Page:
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US20060145735A1 (en) * 2003-07-14 2006-07-06 Kazuo Sakamoto Output buffer circuit eliminating high voltage insulated transistor and level shift circuit, and an interface circuit using the output buffer circuit
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US6198915B1 (en) * 1995-01-30 2001-03-06 Telemac Corporation Mobile phone with internal accounting
US20040097220A1 (en) * 1995-01-30 2004-05-20 Telemac Cellular Corporation Mobile phone with internal accounting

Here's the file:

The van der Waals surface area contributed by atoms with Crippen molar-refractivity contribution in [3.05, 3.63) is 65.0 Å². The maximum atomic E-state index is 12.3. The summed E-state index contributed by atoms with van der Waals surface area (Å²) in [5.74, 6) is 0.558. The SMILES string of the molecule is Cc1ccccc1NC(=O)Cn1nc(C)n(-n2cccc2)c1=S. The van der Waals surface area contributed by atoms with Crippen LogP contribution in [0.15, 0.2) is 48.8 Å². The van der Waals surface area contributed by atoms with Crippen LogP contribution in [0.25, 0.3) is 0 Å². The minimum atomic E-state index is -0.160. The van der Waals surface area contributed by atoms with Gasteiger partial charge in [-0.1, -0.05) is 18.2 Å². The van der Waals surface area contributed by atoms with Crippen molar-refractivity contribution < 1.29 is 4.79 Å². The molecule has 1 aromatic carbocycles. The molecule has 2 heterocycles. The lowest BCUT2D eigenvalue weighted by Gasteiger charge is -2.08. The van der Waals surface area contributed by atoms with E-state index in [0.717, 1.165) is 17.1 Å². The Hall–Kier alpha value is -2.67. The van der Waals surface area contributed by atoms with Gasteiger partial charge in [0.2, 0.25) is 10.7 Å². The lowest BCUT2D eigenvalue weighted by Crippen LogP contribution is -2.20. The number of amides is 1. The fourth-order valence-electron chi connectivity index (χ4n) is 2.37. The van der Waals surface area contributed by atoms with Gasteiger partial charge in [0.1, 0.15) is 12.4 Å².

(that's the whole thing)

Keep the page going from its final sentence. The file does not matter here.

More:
US6650887B2 (en) 1995-01-30 2003-11-18 Telemac Corporation Mobile phone system with host processor coordination and internal mobile phone accounting capabilities
US7245901B2 (en) 1995-01-30 2007-07-17 Telemac Corporation Mobile phone with internal accounting
US5913175A (en) * 1995-12-21 1999-06-15 Alcatel Mobile Phones Method of making the use of a terminal of a cellular mobile radio system more secure, and corresponding terminal and user card
US5815807A (en) * 1996-01-31 1998-09-29 Motorola, Inc. Disposable wireless communication device adapted to prevent fraud
US6178336B1 (en) * 1996-11-19 2001-01-23 Alcatel Subscriber identity module for a mobile telecommunications terminal, and a mobile telecommunications terminal